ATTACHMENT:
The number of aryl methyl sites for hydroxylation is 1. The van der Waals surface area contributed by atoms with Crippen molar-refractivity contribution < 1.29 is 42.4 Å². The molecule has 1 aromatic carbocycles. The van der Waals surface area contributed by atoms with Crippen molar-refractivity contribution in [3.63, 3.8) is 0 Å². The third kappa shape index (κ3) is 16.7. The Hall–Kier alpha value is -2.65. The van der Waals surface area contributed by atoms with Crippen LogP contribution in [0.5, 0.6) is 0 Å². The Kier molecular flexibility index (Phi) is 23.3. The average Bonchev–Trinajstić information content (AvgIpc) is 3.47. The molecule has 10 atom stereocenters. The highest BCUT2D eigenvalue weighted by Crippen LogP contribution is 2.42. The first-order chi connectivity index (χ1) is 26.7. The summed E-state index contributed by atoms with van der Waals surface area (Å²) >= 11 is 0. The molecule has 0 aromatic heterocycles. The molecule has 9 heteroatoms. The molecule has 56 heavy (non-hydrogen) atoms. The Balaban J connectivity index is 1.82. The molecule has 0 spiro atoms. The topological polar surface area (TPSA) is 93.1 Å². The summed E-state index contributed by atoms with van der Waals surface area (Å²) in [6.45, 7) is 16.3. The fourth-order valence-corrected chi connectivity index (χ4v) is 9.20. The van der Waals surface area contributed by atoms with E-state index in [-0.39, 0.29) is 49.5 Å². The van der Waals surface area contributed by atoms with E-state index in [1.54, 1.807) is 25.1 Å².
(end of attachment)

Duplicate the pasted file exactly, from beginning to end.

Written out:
The number of aryl methyl sites for hydroxylation is 1. The van der Waals surface area contributed by atoms with Crippen molar-refractivity contribution < 1.29 is 42.4 Å². The molecule has 1 aromatic carbocycles. The van der Waals surface area contributed by atoms with Crippen molar-refractivity contribution in [3.63, 3.8) is 0 Å². The third kappa shape index (κ3) is 16.7. The Hall–Kier alpha value is -2.65. The van der Waals surface area contributed by atoms with Crippen LogP contribution in [0.5, 0.6) is 0 Å². The Kier molecular flexibility index (Phi) is 23.3. The average Bonchev–Trinajstić information content (AvgIpc) is 3.47. The molecule has 10 atom stereocenters. The highest BCUT2D eigenvalue weighted by Crippen LogP contribution is 2.42. The first-order chi connectivity index (χ1) is 26.7. The summed E-state index contributed by atoms with van der Waals surface area (Å²) >= 11 is 0. The molecule has 0 aromatic heterocycles. The molecule has 9 heteroatoms. The molecule has 56 heavy (non-hydrogen) atoms. The Balaban J connectivity index is 1.82. The molecule has 0 spiro atoms. The topological polar surface area (TPSA) is 93.1 Å². The summed E-state index contributed by atoms with van der Waals surface area (Å²) in [6.45, 7) is 16.3. The fourth-order valence-corrected chi connectivity index (χ4v) is 9.20. The van der Waals surface area contributed by atoms with E-state index in [-0.39, 0.29) is 49.5 Å². The van der Waals surface area contributed by atoms with E-state index in [1.54, 1.807) is 25.1 Å².